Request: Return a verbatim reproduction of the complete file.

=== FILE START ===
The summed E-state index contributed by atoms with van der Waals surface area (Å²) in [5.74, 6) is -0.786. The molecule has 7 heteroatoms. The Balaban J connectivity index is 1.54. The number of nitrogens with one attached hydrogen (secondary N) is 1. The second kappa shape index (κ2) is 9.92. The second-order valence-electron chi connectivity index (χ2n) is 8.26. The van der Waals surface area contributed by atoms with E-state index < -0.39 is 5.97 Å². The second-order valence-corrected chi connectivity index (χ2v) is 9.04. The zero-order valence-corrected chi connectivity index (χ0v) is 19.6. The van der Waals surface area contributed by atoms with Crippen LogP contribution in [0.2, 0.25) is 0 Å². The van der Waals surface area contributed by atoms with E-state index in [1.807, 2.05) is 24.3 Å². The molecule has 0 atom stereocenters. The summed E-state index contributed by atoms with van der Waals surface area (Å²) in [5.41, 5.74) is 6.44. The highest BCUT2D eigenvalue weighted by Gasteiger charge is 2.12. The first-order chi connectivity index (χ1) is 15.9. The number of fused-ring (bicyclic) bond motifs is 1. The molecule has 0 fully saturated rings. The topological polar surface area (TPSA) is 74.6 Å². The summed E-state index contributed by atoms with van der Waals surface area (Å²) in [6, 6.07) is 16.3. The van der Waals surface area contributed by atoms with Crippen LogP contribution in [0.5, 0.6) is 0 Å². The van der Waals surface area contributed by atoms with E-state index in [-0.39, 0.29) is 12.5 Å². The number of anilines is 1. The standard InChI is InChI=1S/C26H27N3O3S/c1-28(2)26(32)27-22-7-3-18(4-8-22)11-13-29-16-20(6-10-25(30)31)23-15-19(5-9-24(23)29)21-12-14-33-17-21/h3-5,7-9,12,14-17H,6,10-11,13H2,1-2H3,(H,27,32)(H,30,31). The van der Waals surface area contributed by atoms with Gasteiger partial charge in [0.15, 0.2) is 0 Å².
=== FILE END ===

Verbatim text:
The summed E-state index contributed by atoms with van der Waals surface area (Å²) in [5.74, 6) is -0.786. The molecule has 7 heteroatoms. The Balaban J connectivity index is 1.54. The number of nitrogens with one attached hydrogen (secondary N) is 1. The second kappa shape index (κ2) is 9.92. The second-order valence-electron chi connectivity index (χ2n) is 8.26. The van der Waals surface area contributed by atoms with E-state index < -0.39 is 5.97 Å². The second-order valence-corrected chi connectivity index (χ2v) is 9.04. The zero-order valence-corrected chi connectivity index (χ0v) is 19.6. The van der Waals surface area contributed by atoms with Crippen LogP contribution in [0.2, 0.25) is 0 Å². The van der Waals surface area contributed by atoms with E-state index in [1.807, 2.05) is 24.3 Å². The molecule has 0 atom stereocenters. The summed E-state index contributed by atoms with van der Waals surface area (Å²) in [5.41, 5.74) is 6.44. The highest BCUT2D eigenvalue weighted by Gasteiger charge is 2.12. The first-order chi connectivity index (χ1) is 15.9. The number of fused-ring (bicyclic) bond motifs is 1. The molecule has 0 fully saturated rings. The topological polar surface area (TPSA) is 74.6 Å². The summed E-state index contributed by atoms with van der Waals surface area (Å²) in [6, 6.07) is 16.3. The van der Waals surface area contributed by atoms with Crippen LogP contribution in [0.5, 0.6) is 0 Å². The van der Waals surface area contributed by atoms with E-state index in [-0.39, 0.29) is 12.5 Å². The number of anilines is 1. The standard InChI is InChI=1S/C26H27N3O3S/c1-28(2)26(32)27-22-7-3-18(4-8-22)11-13-29-16-20(6-10-25(30)31)23-15-19(5-9-24(23)29)21-12-14-33-17-21/h3-5,7-9,12,14-17H,6,10-11,13H2,1-2H3,(H,27,32)(H,30,31). The van der Waals surface area contributed by atoms with Gasteiger partial charge in [0.15, 0.2) is 0 Å².